April Article

It's now autumn... and what a truly great time of the year to get into your garden - especially if you need to plant anything. It's widely regarded by the nursery industry that March and April are the best months to get your plants established because it is still warm and there is now moisture around both essential ingredients in helping new root growth. Remember it is the root system that feeds the top of the plant, so this is a very important time of the year for putting on new growth above and below the ground.

I encourage all of my landscape clients to feed all of their gardens in April, with a slow release fertilizer. Do everything in your garden whether they are young or old plants. Just like people, they benefit from a regular feed, and if you do this, I guarantee that your plant's health and vigour will improve, which in turn will make your garden look a real picture.
I am now going to talk about some other jobs that you could do in your garden at this time of the year:

CORDYLINES (our NZ native cabbage trees)
If your plants are looking scruffy and the leaves are all chewed, which seems to be a common problem with this family of plants, then I recommend that you get out a handsaw and cut through the trunk at whatever height you want. It doesn't matter if there is no foliage left on the trunk because it will quickly reshoot with a nice set of healthy clean leaves again. I have about 25 red cabbage trees in my garden called Cordyline Red Sensation, and I cut off the foliage once a year to clean them up. After this, they all look fantastic. I don't do them all at the same time though! I aim to do about 1/4 of the total every 4 months, thus I always have 3/4 of them in full foliage at anyone time. I have even done this hard pruning with the clumping Cordyline Red Fountain, and it came back beautifully with new burgundy foliage.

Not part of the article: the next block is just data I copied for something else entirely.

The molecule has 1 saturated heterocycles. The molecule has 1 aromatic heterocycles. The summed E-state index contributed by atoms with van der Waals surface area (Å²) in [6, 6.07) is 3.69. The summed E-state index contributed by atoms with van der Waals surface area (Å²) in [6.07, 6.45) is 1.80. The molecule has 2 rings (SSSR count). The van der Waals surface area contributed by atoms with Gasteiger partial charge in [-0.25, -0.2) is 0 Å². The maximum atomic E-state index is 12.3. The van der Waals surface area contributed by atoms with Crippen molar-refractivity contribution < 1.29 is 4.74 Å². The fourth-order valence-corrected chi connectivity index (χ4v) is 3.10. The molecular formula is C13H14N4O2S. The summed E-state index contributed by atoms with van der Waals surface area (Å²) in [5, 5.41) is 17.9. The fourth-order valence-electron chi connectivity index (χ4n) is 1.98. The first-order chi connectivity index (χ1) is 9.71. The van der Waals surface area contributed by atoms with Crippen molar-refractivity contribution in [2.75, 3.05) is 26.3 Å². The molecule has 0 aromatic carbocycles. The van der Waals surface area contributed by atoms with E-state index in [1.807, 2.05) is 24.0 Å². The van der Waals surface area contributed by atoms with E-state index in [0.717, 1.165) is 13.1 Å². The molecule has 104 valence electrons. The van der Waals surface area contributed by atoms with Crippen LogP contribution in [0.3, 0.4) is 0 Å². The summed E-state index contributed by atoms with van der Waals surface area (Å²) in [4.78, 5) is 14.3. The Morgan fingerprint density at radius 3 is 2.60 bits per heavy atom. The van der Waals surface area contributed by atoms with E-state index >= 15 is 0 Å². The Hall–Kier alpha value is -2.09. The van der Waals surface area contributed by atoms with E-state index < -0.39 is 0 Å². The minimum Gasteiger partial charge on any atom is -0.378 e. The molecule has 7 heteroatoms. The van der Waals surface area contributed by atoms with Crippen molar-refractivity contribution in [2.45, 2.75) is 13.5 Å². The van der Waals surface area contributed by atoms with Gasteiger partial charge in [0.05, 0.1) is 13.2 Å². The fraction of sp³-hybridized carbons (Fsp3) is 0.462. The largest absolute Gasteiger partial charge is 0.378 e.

Once you have cut off the foliage, give them a feed. In a very short time (5-6 weeks) they will start refurbishing themselves with new leaves.

It's the time of year, when the Sasanqua types are in their full glory. My favourite is the variety called C. SETSUGEKKA - the photo attached with the article shows a hedge in our garden that looks a true 10/10 hedge with it's darkest green foliage and a real eye-catching display of clear white flowers over the bush. What I like most about this variety is that the flowers drop cleanly onto the ground (even while still white) so you are not left with brown mushy blooms on the plant, which was a major "turn-off " of the older varieties that were around in our grandparent's day. If your camellias are not looking as green and healthy as they should, give some slow release acid fertilizer and a layer of mulch around the root area. This will help the ground around the plant to retain its moisture throughout next summer. From November onwards the Camellias like to grow vigorously. This is then the time of the year to trim and shape. Once you get past January, be more careful about attacking your camellias with the hedge clippers because they wont be far away from setting flower buds.

If your garden suffers from wind damage every time we a major westerly comes through, then you should look at planting a hedge to cut out this wind. Most plants in your garden will grow better if they don't receive a hard bashing from the wind.

Generally speaking, for every meter of height it will help filter the wind for a distance of 15 meters, so a 2-meter high hedge will soften the blow for roughly 30 meters. This is a worthwhile investment if you want to grow some of your favorite plants that are possibly more vulnerable to wind damage. The CAMELLIA SETSUGEKKA hedge in the attached photo was planted 3 years ago, in a very windy region of the garden. We put it in so we could create a romantic garden behind it with roses, deliniums, daisies, lavenders, gerberas etc., which without the shelter would always struggle. This particular garden has been a continual show of colour since November, and this is only possible because of the hedge. In my article next month I am going to talk on some of the better plant options for small, medium and tall hedges in Waikato conditions.

Happy Gardening

Rukuhia Homestead Landscaping

Garden Articles Archive

Graeme Burton - Landscaper - Rukuhia Homestead, RD2, Ohaupo 3882
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